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Addresses

At 54 Hamilton Road, Moorooka, Queensland 4105

Type of place

Work residence, Police station / building

Period

World War I 1914-1918

Style

Bungalow

This is an image of the local heritage place known as Moorooka Police Station

Moorooka Police Station

Moorooka Police Station Download Information (pdf, 506.92 KB)

Addresses

At 54 Hamilton Road, Moorooka, Queensland 4105

Type of place

Work residence, Police station / building

Period

World War I 1914-1918

Style

Bungalow

Constructed in 1915, this building has functioned as a combined police station and work residence for more than 90 years and is one of the few early twentieth century suburban police stations still remaining in Brisbane. Throughout the twentieth century, this building was altered and extended a number of times to accommodate growing staff numbers and changing requirements in policing. This building is therefore an excellent example of the principal characteristics of a suburban police station built in the early twentieth century with its evolution reflected in its physical fabric.

Lot plan

L1249_SL570

Key dates

Local Heritage Place Since —

Date of Information —

Construction

Roof: Corrugated iron;
Walls: Timber

Criterion for listing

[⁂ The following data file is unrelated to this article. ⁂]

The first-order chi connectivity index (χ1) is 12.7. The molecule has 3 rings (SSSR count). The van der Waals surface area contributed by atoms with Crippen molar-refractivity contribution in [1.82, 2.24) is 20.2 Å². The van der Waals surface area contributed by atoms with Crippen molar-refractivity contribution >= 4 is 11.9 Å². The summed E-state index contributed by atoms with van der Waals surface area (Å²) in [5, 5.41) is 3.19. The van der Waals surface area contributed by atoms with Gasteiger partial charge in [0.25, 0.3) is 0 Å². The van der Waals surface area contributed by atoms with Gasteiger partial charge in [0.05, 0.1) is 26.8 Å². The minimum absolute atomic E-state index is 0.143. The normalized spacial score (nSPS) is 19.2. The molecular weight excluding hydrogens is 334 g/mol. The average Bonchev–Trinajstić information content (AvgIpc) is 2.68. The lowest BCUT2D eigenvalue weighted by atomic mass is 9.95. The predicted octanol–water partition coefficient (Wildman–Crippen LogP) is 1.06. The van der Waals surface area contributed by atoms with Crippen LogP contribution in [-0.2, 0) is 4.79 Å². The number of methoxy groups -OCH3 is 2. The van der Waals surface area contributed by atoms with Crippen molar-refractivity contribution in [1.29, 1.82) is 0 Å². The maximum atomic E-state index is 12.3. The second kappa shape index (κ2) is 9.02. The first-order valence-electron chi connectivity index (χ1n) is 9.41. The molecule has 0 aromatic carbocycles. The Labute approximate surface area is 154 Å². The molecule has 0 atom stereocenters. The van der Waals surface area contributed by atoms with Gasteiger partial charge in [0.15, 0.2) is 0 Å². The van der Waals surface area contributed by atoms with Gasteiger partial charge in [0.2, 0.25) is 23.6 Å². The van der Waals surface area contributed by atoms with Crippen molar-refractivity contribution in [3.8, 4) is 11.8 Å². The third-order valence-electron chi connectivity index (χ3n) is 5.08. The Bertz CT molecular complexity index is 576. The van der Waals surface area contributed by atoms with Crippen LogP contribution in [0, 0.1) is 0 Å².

(A) Historical; (B) Rarity; (D) Representative; (H) Historical association

Interactive mapping

City Plan Interactive Mapping

Lot plan

L1249_SL570

Key dates

Local Heritage Place Since —

Date of Information —

Construction

Roof: Corrugated iron;
Walls: Timber

Criterion for listing

(A) Historical; (B) Rarity; (D) Representative; (H) Historical association

Interactive mapping

City Plan Interactive Mapping

History

The land on which the Moorooka Police Station is situated was part of a combined landholding of approximately 119 acres purchased by Francis Henry Tamm in the early 1860s. In 1869 this sizeable area between Ipswich and Beaudesert Roads was transferred to James Cowlishaw and Sir James Garrick.

For both Cowlishaw and Garrick the land was an investment. An architect who arrived in Brisbane from Sydney in 1860, James Cowlishaw was connected with a number of organisations, notably the Brisbane Courier and the Brisbane Gas Company. From 1878 to 1922 he was a member of the Queensland Legislative Assembly. His home, Montpelier, was located in Bowen Hills.

Solicitor James Garrick (later Sir) arrived in Queensland soon after Separation. He served as a member of the Queensland Legislative Assembly (1867–68 and 1877–83) and a member of the Legislative Council (1869–70 and 1883–94). Attorney-General in the Griffith Ministry, he was later Agent-General for Queensland in London.